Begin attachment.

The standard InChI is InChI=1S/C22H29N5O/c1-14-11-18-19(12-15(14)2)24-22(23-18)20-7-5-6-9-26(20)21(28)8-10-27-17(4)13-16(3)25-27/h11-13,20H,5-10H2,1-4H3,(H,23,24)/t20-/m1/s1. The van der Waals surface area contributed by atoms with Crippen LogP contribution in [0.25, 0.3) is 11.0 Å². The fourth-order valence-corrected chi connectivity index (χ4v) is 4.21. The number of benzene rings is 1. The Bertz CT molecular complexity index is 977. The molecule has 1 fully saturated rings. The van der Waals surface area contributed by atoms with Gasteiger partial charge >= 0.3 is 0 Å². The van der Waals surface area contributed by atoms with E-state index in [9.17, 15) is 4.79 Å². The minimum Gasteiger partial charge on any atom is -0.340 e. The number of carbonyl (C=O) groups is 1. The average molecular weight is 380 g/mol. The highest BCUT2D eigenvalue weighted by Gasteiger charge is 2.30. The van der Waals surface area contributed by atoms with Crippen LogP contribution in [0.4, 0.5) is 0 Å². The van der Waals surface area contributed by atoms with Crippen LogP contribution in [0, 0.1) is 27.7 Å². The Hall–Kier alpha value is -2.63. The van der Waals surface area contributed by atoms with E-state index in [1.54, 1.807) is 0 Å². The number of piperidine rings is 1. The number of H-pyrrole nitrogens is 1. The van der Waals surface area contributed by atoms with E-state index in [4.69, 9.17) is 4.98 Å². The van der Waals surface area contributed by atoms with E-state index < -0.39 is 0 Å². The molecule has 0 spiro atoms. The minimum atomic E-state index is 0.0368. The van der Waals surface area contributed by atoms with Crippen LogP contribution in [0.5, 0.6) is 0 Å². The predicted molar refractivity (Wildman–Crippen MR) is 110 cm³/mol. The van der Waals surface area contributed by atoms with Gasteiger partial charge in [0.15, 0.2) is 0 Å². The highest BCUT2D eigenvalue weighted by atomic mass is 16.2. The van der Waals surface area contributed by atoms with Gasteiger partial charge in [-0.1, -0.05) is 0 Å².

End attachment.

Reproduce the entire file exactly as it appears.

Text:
The standard InChI is InChI=1S/C22H29N5O/c1-14-11-18-19(12-15(14)2)24-22(23-18)20-7-5-6-9-26(20)21(28)8-10-27-17(4)13-16(3)25-27/h11-13,20H,5-10H2,1-4H3,(H,23,24)/t20-/m1/s1. The van der Waals surface area contributed by atoms with Crippen LogP contribution in [0.25, 0.3) is 11.0 Å². The fourth-order valence-corrected chi connectivity index (χ4v) is 4.21. The number of benzene rings is 1. The Bertz CT molecular complexity index is 977. The molecule has 1 fully saturated rings. The van der Waals surface area contributed by atoms with Gasteiger partial charge >= 0.3 is 0 Å². The van der Waals surface area contributed by atoms with E-state index in [9.17, 15) is 4.79 Å². The minimum Gasteiger partial charge on any atom is -0.340 e. The number of carbonyl (C=O) groups is 1. The average molecular weight is 380 g/mol. The highest BCUT2D eigenvalue weighted by Gasteiger charge is 2.30. The van der Waals surface area contributed by atoms with Crippen LogP contribution in [0.4, 0.5) is 0 Å². The van der Waals surface area contributed by atoms with Crippen LogP contribution in [0, 0.1) is 27.7 Å². The Hall–Kier alpha value is -2.63. The van der Waals surface area contributed by atoms with E-state index in [1.54, 1.807) is 0 Å². The number of piperidine rings is 1. The number of H-pyrrole nitrogens is 1. The van der Waals surface area contributed by atoms with E-state index in [4.69, 9.17) is 4.98 Å². The van der Waals surface area contributed by atoms with E-state index < -0.39 is 0 Å². The molecule has 0 spiro atoms. The minimum atomic E-state index is 0.0368. The van der Waals surface area contributed by atoms with Crippen LogP contribution in [0.5, 0.6) is 0 Å². The predicted molar refractivity (Wildman–Crippen MR) is 110 cm³/mol. The van der Waals surface area contributed by atoms with Gasteiger partial charge in [0.15, 0.2) is 0 Å². The highest BCUT2D eigenvalue weighted by atomic mass is 16.2. The van der Waals surface area contributed by atoms with Gasteiger partial charge in [-0.1, -0.05) is 0 Å².